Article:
Early Childhood Memory And Attention As Predictors Of Academic Growth Trajectories.

Early Childhood Memory

Good memory skills are invaluable and memory strategy instruction has a very important yet unrealized place in school.

Memory and attention towards academic learning is stronger in the formative years. This is due to the rapid growth of the prefrontal cortex from ages 0-3.  The prefrontal cortex is substantially responsible for the development of basic cognitive functions such as working memory and critical thinking.

Early brain development

At approximately 29 months, young children begin to demonstrate increases in their ability to sustain focused attention. They will also be more able to use working memory to solve problems.  During the preschool years, brain growth occurs at an unparalleled rate resulting in numerous structural changes. These changes chart a developmental course for the capacity to store and manipulate information, pay attention and exercise cognitive control.

Success in school requires many skills.  The importance of both attention and memory skills for academic success is supported by both theory and research.  Many theorists have indicated that both short-term and working memory are required for the complex cognitive operations involved in learning school subjects like mathematics and reading.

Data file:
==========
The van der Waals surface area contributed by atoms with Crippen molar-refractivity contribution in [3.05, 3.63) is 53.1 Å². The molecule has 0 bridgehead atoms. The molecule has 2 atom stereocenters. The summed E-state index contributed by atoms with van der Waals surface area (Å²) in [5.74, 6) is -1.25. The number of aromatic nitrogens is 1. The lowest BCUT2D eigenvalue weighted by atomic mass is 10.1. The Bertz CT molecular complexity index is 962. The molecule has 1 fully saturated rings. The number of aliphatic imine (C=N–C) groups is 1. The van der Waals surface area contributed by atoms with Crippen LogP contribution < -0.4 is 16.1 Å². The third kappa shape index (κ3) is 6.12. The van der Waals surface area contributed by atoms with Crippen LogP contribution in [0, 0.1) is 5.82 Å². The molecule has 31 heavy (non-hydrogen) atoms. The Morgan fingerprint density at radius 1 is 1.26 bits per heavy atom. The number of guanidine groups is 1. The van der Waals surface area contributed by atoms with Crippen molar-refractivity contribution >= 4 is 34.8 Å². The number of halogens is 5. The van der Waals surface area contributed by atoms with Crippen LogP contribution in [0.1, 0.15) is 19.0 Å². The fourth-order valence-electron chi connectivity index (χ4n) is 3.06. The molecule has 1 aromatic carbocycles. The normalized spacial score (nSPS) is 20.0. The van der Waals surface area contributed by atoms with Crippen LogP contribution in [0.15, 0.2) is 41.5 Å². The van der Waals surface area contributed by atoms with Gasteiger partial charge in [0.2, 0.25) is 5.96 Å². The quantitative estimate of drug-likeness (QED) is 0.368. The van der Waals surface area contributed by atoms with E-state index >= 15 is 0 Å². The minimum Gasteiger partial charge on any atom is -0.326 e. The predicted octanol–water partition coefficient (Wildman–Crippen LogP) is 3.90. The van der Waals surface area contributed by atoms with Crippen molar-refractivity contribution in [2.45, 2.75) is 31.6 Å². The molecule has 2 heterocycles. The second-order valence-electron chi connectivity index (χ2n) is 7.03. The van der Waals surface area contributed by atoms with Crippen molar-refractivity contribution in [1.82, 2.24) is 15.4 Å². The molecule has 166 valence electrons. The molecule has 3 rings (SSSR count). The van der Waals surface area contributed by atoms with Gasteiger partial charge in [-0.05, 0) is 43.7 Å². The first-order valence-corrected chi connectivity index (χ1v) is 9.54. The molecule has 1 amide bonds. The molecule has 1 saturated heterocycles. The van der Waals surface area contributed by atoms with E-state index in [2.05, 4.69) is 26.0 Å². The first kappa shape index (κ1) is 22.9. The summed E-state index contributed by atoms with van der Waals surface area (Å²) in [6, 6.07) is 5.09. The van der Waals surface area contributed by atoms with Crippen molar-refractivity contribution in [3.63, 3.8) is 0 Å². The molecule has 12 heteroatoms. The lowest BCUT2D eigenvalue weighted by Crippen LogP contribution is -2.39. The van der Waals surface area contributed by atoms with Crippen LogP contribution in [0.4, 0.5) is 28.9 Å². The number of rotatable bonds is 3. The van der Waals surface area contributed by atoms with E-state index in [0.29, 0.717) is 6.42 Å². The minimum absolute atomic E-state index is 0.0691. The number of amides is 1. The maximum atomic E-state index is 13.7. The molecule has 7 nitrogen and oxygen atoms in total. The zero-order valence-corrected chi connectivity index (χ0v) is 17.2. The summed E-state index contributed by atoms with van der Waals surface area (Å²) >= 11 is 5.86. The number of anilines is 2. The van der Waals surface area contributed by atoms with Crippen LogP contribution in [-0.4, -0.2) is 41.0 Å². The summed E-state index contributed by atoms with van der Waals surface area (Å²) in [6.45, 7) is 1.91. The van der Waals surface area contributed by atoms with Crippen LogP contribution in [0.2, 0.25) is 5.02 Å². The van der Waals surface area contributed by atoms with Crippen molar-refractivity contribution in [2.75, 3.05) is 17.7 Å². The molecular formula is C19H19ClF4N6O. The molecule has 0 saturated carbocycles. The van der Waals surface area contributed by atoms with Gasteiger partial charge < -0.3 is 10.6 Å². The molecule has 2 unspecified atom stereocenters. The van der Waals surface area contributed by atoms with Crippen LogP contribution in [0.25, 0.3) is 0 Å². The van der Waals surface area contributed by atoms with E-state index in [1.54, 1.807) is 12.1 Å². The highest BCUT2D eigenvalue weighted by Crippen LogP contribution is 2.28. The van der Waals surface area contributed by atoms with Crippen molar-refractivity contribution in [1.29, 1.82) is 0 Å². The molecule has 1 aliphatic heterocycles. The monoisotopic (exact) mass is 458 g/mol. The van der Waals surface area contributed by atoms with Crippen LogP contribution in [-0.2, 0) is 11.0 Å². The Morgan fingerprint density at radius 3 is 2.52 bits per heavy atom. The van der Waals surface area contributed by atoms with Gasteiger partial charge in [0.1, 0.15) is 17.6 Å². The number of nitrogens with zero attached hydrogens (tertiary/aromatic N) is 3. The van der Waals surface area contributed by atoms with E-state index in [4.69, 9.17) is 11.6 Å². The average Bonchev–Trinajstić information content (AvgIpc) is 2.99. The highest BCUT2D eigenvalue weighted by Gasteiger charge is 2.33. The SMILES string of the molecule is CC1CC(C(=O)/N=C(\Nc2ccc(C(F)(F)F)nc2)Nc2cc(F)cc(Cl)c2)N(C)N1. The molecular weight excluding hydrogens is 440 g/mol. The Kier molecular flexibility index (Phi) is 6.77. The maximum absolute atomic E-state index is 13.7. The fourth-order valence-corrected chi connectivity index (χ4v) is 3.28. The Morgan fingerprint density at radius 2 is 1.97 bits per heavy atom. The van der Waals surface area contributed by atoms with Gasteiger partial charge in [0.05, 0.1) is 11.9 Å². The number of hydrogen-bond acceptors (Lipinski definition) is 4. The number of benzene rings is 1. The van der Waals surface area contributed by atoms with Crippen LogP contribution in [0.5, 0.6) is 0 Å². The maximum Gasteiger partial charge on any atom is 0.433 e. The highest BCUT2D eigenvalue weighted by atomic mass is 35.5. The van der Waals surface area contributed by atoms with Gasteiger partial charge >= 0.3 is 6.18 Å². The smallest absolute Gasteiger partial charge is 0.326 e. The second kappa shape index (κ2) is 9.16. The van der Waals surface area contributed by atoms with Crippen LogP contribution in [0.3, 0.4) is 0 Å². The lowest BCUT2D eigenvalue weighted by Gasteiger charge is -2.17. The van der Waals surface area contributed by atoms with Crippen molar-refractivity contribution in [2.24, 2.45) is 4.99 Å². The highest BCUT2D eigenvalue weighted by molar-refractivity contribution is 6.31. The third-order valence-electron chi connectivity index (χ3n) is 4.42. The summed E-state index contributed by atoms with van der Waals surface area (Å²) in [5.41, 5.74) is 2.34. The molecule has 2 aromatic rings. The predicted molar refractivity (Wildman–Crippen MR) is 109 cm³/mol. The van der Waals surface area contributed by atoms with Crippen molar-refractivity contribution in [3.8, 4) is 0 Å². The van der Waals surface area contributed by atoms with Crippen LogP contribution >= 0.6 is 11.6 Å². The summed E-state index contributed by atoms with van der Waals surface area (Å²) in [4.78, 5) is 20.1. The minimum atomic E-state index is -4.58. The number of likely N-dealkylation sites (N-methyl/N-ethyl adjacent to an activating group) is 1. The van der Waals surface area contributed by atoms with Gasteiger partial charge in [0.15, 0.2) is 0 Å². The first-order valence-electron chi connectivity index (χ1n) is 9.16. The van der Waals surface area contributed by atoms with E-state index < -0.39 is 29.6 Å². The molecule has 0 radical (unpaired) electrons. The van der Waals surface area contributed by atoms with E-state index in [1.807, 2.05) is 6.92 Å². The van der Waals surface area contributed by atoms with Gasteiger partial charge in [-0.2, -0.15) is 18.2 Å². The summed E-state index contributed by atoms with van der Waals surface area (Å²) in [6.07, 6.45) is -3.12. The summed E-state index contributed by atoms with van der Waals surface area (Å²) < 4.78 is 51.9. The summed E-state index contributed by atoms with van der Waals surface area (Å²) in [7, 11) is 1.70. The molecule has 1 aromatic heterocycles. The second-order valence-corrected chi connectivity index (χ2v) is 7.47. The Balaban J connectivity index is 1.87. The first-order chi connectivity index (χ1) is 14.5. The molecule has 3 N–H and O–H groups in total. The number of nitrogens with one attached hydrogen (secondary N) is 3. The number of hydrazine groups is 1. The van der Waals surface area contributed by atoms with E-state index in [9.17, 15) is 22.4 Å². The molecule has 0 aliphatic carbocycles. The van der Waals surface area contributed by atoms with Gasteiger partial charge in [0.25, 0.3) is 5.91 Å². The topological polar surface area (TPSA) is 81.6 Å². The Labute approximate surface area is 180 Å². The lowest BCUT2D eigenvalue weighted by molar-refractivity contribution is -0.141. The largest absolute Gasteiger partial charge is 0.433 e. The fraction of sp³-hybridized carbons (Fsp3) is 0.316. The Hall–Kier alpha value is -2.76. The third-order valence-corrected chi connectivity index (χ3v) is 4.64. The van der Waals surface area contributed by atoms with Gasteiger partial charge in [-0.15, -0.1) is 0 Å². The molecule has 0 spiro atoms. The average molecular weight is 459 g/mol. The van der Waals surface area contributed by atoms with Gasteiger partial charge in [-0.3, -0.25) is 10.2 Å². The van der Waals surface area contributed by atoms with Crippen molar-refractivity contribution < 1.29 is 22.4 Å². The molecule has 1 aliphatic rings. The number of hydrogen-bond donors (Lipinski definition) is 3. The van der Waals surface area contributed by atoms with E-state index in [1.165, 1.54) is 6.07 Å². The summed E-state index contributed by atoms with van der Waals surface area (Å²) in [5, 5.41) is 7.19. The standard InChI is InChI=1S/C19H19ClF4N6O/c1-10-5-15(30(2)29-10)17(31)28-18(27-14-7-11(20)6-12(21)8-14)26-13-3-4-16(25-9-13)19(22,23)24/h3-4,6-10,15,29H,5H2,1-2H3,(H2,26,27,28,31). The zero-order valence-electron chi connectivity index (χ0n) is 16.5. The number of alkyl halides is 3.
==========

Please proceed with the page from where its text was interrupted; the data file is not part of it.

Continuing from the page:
Working memory is one cognitive mechanism that underpins children’s learning.   Research has shown that performance on working memory measures is highly predictive of several scholastic skills during childhood. Cognitive processes such as memory development have extensive growth during the early years.

It has also been studied that working memory at the start of formal education is a more powerful predictor of subsequent academic success than IQ.  This point has important implications for education, specifically with early intervention.

What is cognition?

Cognition is the process of acquiring knowledge through our thoughts, experiences and senses.  Learning involves acquiring knowledge through experience, study and being taught.  We need both to acquire the cognitive skills we need for life.  We need our brain to think, read, learn, remember, reason and pay attention.

Shichida at Home enhances the working memory of the children through image play, eidetic memory games and various memory mnemonic techniques.

Some examples:

  • Rafael on Little Big Shots showing off his amazing memory of the Periodic Table of Elements
  • Julia learnt a new piano piece every week for a year on This Time Next Year
  • See Ayaan compete against the hosts of The Today Show in a world flag quiz!
Translate »